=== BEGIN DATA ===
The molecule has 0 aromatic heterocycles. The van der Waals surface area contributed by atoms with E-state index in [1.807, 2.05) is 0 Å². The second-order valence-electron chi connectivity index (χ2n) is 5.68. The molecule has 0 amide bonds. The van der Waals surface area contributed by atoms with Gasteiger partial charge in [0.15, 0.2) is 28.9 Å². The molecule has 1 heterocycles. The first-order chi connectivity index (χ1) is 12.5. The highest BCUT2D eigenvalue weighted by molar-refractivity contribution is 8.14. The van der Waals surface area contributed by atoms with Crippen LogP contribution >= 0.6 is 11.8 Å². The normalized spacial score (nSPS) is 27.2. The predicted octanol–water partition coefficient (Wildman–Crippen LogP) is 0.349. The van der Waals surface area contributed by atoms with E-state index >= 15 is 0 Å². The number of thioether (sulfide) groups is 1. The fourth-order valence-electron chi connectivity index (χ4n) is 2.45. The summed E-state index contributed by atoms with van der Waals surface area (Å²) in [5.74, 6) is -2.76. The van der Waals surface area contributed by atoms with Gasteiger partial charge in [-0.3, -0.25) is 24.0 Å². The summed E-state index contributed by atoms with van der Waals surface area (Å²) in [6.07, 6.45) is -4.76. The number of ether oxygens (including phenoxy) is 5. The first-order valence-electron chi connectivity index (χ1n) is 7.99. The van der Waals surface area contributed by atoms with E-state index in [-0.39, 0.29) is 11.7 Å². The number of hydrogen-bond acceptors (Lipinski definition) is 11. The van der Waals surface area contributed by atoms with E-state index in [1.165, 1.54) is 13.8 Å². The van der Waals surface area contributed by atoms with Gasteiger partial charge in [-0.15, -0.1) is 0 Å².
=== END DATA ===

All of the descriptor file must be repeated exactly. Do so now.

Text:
The molecule has 0 aromatic heterocycles. The van der Waals surface area contributed by atoms with E-state index in [1.807, 2.05) is 0 Å². The second-order valence-electron chi connectivity index (χ2n) is 5.68. The molecule has 0 amide bonds. The van der Waals surface area contributed by atoms with Gasteiger partial charge in [0.15, 0.2) is 28.9 Å². The molecule has 1 heterocycles. The first-order chi connectivity index (χ1) is 12.5. The highest BCUT2D eigenvalue weighted by molar-refractivity contribution is 8.14. The van der Waals surface area contributed by atoms with Crippen LogP contribution >= 0.6 is 11.8 Å². The normalized spacial score (nSPS) is 27.2. The predicted octanol–water partition coefficient (Wildman–Crippen LogP) is 0.349. The van der Waals surface area contributed by atoms with E-state index >= 15 is 0 Å². The number of thioether (sulfide) groups is 1. The fourth-order valence-electron chi connectivity index (χ4n) is 2.45. The summed E-state index contributed by atoms with van der Waals surface area (Å²) in [5.74, 6) is -2.76. The van der Waals surface area contributed by atoms with Gasteiger partial charge in [-0.3, -0.25) is 24.0 Å². The summed E-state index contributed by atoms with van der Waals surface area (Å²) in [6.07, 6.45) is -4.76. The number of ether oxygens (including phenoxy) is 5. The first-order valence-electron chi connectivity index (χ1n) is 7.99. The van der Waals surface area contributed by atoms with E-state index in [-0.39, 0.29) is 11.7 Å². The number of hydrogen-bond acceptors (Lipinski definition) is 11. The van der Waals surface area contributed by atoms with E-state index in [1.165, 1.54) is 13.8 Å². The van der Waals surface area contributed by atoms with Gasteiger partial charge in [-0.15, -0.1) is 0 Å².